Ellen Feeney, Vice President, Counsel, Global Compliance, ADP LLC, examined pay equity and its importance for today's employers in her presentation to Argyle's CHRO membership at the 2017 Human Capital Leadership Forum in New York on May 4. In her presentation, "Creating Pay Equity in the Workplace: What's the Impact to Employers?" Feeney discussed the benefits of pay equity and its strategic impact on employers.
According to Feeney, pay equity laws vary around the globe. Regardless, organizations must comply with these laws at all times.
Many pay equity laws don't have a financial penalty associated with them, Feeney said. However, the damage that an organization could suffer if it fails to comply with pay equity laws may extend beyond its bottom line.
Ultimately, an organization must learn about its responsibilities relative to pay equity laws. This will enable an organization to understand its pay equity compliance and reporting requirements, Feeney said, so it can take the necessary steps to follow these laws consistently.
"When we're looking at pay equity laws, we're always looking at who is going to be covered, and most large organizations are covered," Feeney stated. "Also, we're really focused on reporting, and what are those affirmative obligations that an organization has to report."
Pay equity laws constantly evolve, Feeney said. As such, organizations must allocate the necessary time and resources to learn about pay equity laws to ensure ongoing compliance.
"Employers need to be preparing … but there's a chance that [pay equity] requirements could change," Feeney indicated. "Depending on your organization's risk tolerance … [pay equity] is something that you should definitely be looking at."
How organizations assess pay equity data could prove to be important, particularly when it comes to compliance with pay equity laws.
"[Employers] need to look at more than just base pay differentials. They also need to look at total compensation."
Many organizations collect pay equity data but fail to analyze this information effectively. However, new laws may be enacted that require organizations to produce in-depth reports that highlight pay equity patterns and trends. These reports would enable organizations to comply with pay equity laws as well as optimize the pay equity data at their disposal.
"Even just the way that data is displayed on a report … doesn't always help an organization address pay equity," Feeney said. "[Employers] need to start thinking about their pay practices and take a deeper dive into their data."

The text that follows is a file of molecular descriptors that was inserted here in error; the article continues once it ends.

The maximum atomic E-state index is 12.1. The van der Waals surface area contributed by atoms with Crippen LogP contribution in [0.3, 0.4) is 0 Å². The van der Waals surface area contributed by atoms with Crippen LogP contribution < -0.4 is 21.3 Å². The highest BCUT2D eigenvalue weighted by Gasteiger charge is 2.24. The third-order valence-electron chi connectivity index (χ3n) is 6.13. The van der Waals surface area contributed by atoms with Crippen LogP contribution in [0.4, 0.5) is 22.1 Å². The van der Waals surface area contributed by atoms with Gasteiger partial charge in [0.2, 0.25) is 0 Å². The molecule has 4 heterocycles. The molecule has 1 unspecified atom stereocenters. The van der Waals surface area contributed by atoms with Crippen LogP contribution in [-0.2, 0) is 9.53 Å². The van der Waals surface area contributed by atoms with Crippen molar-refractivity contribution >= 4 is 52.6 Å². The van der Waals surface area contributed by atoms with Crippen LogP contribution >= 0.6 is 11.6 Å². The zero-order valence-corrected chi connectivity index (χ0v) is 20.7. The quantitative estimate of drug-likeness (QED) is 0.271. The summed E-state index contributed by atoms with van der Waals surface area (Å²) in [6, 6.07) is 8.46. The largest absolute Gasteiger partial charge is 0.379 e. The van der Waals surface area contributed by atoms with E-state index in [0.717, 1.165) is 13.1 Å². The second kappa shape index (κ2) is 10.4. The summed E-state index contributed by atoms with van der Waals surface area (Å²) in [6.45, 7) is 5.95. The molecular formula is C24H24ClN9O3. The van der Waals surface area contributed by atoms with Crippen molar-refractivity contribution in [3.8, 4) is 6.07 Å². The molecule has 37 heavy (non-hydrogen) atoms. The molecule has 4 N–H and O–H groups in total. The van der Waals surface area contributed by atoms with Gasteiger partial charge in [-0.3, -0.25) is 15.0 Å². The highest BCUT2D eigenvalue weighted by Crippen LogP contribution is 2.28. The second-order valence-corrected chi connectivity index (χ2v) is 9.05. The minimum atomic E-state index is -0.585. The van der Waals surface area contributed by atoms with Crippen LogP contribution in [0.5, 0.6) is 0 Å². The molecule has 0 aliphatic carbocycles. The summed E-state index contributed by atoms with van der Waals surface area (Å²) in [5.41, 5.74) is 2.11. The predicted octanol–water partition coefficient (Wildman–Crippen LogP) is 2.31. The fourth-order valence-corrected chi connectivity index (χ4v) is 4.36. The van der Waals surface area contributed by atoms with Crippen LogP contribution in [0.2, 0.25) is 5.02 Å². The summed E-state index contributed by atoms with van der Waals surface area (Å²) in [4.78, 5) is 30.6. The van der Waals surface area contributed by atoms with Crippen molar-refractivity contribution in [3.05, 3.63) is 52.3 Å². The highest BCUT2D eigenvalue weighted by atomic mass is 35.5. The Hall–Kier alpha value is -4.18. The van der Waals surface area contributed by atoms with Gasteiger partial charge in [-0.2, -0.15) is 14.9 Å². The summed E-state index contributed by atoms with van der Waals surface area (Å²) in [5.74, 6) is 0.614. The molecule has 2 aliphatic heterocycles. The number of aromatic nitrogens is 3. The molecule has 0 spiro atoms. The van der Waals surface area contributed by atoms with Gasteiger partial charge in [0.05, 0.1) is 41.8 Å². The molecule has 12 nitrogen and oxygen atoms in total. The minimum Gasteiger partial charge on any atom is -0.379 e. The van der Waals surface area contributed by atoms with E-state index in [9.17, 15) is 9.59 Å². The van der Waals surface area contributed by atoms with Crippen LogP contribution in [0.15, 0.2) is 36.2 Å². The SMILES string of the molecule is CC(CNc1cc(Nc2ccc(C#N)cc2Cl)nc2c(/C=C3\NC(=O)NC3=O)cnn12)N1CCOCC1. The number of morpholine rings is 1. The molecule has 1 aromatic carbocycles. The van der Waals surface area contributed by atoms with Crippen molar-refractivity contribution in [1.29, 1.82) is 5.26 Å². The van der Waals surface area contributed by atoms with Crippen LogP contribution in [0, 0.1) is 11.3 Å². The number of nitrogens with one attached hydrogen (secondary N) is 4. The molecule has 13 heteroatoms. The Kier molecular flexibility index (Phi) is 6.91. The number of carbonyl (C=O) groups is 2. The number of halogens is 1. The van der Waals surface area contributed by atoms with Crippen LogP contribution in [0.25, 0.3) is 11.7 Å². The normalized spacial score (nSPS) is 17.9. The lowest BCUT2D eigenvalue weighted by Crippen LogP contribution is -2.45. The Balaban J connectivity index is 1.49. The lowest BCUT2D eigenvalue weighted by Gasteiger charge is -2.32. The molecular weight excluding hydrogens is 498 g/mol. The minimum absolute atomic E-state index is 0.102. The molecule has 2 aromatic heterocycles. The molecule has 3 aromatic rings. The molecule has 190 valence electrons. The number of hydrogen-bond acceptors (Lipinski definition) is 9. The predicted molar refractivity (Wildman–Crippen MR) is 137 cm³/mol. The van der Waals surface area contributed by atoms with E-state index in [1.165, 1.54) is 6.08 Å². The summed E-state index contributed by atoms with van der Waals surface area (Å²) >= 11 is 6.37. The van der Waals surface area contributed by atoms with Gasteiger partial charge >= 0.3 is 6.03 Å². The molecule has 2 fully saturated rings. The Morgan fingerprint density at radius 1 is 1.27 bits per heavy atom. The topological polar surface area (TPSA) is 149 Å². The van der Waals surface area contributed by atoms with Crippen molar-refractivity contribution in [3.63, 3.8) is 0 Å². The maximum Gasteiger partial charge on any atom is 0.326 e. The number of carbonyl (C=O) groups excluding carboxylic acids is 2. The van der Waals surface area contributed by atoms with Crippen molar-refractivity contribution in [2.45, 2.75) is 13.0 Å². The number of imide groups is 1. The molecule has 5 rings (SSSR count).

Although many organizations assess base pay differentials across a workforce, few organizations analyze total employee compensation data. Conversely, analyzing employee compensation data may help an organization discover innovative ways to attract and retain top talent.
"[Employers] need to look at more than just base pay differentials. They also need to look at total compensation," Feeney pointed out.
Some states do not allow employers to ask job candidates for salary history information, Feeney said. The mandates vary from state to state, and in many instances, employers must consider whether salary history should play a role in determining an employee's compensation.
"[Salary history] is one of the issues that HR needs to look at and decide … when it is going to be a tipping point that leads to changes in recruitment practices," Feeney noted. "As an emerging issue, this is something that employers are going to have to look at closely."
Moreover, taking a proactive approach to evaluate workplace pay practices could make a world of difference for organizations around the world.
"Under [one state's law], employers are going to be looked upon favorably if they take a proactive approach to looking at payment practices in the workplace. This could be the start of a trend."
With a proactive approach, an organization will be better equipped than others to identify weak areas and make improvements. Then, this organization could deploy superior pay practices – something that could help the organization stand out to both job candidates and legislators.
"Under [one state's law], employers are going to be looked upon favorably if they take a proactive approach to looking at payment practices in the workplace. This could be the start of a trend," Feeney stated.
How an organization analyzes pay equity laws may dictate its immediate and long-term success.
If an organization learns about pay equity laws, it may be able to identify pay practice patterns and trends. As a result, this organization can maintain compliance with assorted pay equity laws and discover ways to offer compensation packages that meet or exceed job candidates' expectations.
Furthermore, an organization that keeps track of pay equity law developments and deadlines can avoid potential brand reputation and revenue damage associated with non-compliance. This organization will be able to show job candidates that it is doing everything possible to provide fair compensation packages, which may make the organization an attractive choice for top talent.
"You need to be monitoring developments and deadlines if you're global," Feeney said. "It's a country-by-country analysis. Or, in the United States, it's a state-by-state analysis."
Ellen specializes in healthcare reform, pay equity, and other emerging employer compliance issues. Ellen is part of the leadership team for Health Care Reform and provides compliance support related to several topics across ADP.
Ellen has extensive experience providing training and day-to-day advice on payroll, HR and ACA compliance. Ellen is a frequent speaker on workplace laws and how they affect employers of all sizes. She received her undergraduate and law degrees from the University of Notre Dame.